When you were dead in your transgressions and the uncircumcision of your flesh, He made you alive together with Him, having forgiven us all our transgressions, having canceled out the certificate of debt consisting of decrees against us, which was hostile to us; and He has taken it out of the way, having nailed it to the cross (Col. 2:13-14).  
When condemnation does creep into my conscience the only safe harbor, then, is not in perfecting my works, but in the Gospel of Christ, the good news encapsulated in Jesus's last words on the cross, "It is finished."

We never (in this life or the next) cease to be the recipients of a fully gracious, God initiated and fully enacted salvation.  

The Bottom Line: Our Father in heaven is not looking for a remedy for the sins of the elect, the impurity of their fallen nature, or the remnant of sin which remains in their every thought, word, and deed other than that wrought by Christ. Hello... Good News... without qualification! 

If God's loving, gracious, and merciful salvation of sinners completed in Christ Jesus needs to be fortified by a purity born of our efforts against sin or pursuing godly works then this Good News of God will soon be replaced by either Despair or Self-Righteousness.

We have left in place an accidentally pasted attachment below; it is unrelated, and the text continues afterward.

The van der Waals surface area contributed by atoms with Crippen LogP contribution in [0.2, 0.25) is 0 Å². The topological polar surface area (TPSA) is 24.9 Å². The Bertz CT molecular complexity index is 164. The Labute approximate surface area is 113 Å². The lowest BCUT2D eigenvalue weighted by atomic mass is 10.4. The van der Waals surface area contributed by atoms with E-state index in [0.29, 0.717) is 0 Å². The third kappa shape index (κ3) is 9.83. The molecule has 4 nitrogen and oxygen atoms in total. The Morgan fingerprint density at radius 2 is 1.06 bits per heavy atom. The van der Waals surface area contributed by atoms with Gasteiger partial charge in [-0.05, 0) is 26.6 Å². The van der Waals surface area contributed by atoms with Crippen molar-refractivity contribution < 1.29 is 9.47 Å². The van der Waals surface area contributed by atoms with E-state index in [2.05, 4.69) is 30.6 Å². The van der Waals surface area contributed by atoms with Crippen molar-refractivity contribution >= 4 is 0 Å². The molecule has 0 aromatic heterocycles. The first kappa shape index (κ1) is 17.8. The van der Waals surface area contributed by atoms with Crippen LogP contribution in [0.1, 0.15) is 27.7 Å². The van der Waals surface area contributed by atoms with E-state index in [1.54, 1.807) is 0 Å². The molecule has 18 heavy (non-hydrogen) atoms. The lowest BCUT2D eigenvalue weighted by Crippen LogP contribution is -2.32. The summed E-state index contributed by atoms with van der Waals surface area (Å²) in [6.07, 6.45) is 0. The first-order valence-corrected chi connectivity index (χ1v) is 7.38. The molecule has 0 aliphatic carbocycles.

And to aid us in rightly responding to this abundant grace of God we find given to us by the Holy Spirit a new inward and godly desire, born of above, to present ourselves no longer as slaves to sin but slaves to righteousness. And this is why our remaining sin so continues to vex us (Rom. 7 and Gal. 5}! 

So, having then been saved in order that we might be conformed to Christ's image, we're admonished and encouraged by the apostle Paul:
Therefore do not let sin reign in your mortal body so that you obey its lusts, and do not go on presenting the members of your body to sin as instruments of unrighteousness; but present yourselves to God as those alive from the dead, and your members as instruments of righteousness to God. For sin shall not be master over you, for you are not under law but under grace. (Rom. 6:12-14)
Then, as the apostle Paul wrote, let us yield ourselves to the rule of Christ with faith and gratefulness and walk in the path of his righteousness, doing that which is good and acceptable in his sight, not angsting over the weight of our sins nor measuring the merit of our  good works.  Our overbearing load of debt is paid... The righteousness required before God is secured... By Christ alone!

We remain and always will remain the recipients of a fully gracious, God-initiated sanctification and salvation (Eph. 2:8-10)!

Monday, August 21, 2017

Thomas Boston: "Behold Him... Who Has Repaired the Breach..."

"Lastly, Here is a demonstration of the absolute necessity of being united to the Second Adam, who kept the second covenant, and thereby fulfilled the demands of the first covenant. See your absolute need of him; prize him, and flee to him by faith. Behold him with an eye of faith, who has repaired the breach.